The dim Function in R (4 Examples)

 

Basic R Syntax:

dim(data)

 

The dim function of the R programming language returns the dimension (e.g. the number of columns and rows) of a matrix, array or data frame. Above, you can see the R code for the application of dim in R.

Continue reading! I’ll provide you with several example codes and practical tips in the following article.

 

Example 1: Dimension of Matrix or Data Frame

Let’s first create some example data, before we start with the application of dim in R:

set.seed(62626)                          # Set Seed for reproducibility
N <- 500                                 # Sample size
 
x1 <- round(rnorm(N, 0, 10))             # Create 5 random variables
x2 <- round(runif(N, 5, 10))
x3 <- round(runif(N, 1, 3), 1)
x4 <- round(runif(N, 10, 20))
x5 <- rpois(N, 5)
 
data <- data.frame(x1, x2, x3, x4, x5)   # Data frame with 5 columns
head(data)                               # First 6 rows of data.frame

 

Data Frame as Example for Using the dim Function in R

Table 1: First 6 Rows of Our Example Data Frame for the Application of dim in R.

 

Table 1 illustrates how our example data.frame looks like. It’s easy to see that the data consists of 5 columns. But how many rows? Let’s check with the dim R function:

dim(data)                                # Apply dim function to data.frame
# 500 5

After applying the dim function in R (I use the RStudio interface), we get two numbers back. The first number reflects the number of rows; and the second number reflects the number of columns.

In other words: Our data frame consists of 500 rows and 5 columns.

The same procedure could be applied to a matrix. Let’s convert our data to the matrix format and check if it works:

data_matrix <- as.matrix(data)           # Convert data.frame to matrix
dim(data_matrix)                         # Apply dim function to matrix
# 500 5

Same result as before – perfect!

 

Example 2 (Video): dim of a Real Data Frame

In the previous example, I have shown you how to apply dim to a synthetic data set. Do you want to see an example that is based on more realistic data? Then you could check out the following video of my YouTube channel Statistical Programming. In the video, I’m showing another example for the application of dim to a data frame:

 

 

Example 3: dim of List in R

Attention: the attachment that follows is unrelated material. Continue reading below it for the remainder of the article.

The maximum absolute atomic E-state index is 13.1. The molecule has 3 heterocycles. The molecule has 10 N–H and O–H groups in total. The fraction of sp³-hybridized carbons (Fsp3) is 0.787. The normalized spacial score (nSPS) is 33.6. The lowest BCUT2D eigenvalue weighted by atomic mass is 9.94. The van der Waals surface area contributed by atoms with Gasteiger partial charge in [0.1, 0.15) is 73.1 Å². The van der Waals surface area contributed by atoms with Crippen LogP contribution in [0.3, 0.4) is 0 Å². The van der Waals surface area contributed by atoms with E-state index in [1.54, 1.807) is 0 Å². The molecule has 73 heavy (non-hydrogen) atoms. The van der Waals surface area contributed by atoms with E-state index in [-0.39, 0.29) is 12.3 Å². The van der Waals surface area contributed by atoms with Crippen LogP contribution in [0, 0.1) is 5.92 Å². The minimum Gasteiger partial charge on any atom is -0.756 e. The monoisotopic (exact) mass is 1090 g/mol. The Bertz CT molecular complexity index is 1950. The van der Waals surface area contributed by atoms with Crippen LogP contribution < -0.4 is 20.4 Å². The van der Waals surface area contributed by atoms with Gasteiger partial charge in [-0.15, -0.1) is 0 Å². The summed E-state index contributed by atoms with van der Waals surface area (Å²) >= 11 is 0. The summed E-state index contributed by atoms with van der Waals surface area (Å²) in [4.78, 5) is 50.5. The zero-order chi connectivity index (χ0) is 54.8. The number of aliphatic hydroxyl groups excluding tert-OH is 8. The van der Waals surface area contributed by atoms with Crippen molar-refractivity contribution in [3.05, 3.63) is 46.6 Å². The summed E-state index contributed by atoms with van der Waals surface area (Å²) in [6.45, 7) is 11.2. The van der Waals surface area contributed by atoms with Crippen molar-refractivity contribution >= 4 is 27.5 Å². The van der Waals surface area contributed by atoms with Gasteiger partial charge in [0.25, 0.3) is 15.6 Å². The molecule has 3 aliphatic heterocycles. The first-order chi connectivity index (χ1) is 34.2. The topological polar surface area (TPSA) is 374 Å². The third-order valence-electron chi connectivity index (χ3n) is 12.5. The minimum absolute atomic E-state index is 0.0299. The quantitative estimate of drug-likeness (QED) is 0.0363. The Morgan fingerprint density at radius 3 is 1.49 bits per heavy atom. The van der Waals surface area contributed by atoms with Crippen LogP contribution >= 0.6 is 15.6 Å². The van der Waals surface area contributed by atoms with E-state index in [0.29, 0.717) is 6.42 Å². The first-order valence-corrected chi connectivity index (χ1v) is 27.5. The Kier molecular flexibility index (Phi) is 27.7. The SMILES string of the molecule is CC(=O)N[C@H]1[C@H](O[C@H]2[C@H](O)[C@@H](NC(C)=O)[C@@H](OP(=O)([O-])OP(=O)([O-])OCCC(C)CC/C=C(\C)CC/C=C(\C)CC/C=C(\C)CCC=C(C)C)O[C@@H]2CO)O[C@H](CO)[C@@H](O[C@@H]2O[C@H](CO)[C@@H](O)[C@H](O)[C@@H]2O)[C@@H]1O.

Sometimes, it is useful to use dim for a list object in R. That task is easily done with a combination of dim() and sapply().

First, let’s create a list in R:

data_list <- list()                      # Create empty list object
data_list[[1]] <- data                   # First entry of list
data_list[[2]] <- data[1:10, ]           # Second entry (subset of data)
data_list[[3]] <- data[5:67, c(1, 3, 5)] # Third entry (other subset of data)

Now, let’s extract the dimensions of each list element:

sapply(data_list, dim)                   # Get dimension of all list entries
#      [,1] [,2] [,3]
# [1,]  500   10   63
# [2,]    5    5    3

The combination of dim and sapply returns a matrix to the RStudio console. Each column of this matrix reflects the dimension of one list element:

  • List entry 1: 500 rows; 5 columns
  • List entry 2: 10 rows; 5 columns
  • List entry 3: 63 rows; 3 columns

 

Example 4: dim in R Returns NULL – What’s the Problem?

A common mistake is the application of dim to a one dimensional vector or array. Let’s see what happens, when we do this.

I’ll first create an example vector…

vec1 <- c(5, 9, - 20, 3, 17, 18, 2)      # Example vector

…and then I’ll apply the dim function:

dim(vec1)                                # Apply dim function to vector
# NULL

As you see: That doesn’t work!

In case you want to get the number of entries of a vector, you have to use the length function:

length(vec1)                             # Get length of vector or array
# 7

 

Further Reading

 



 

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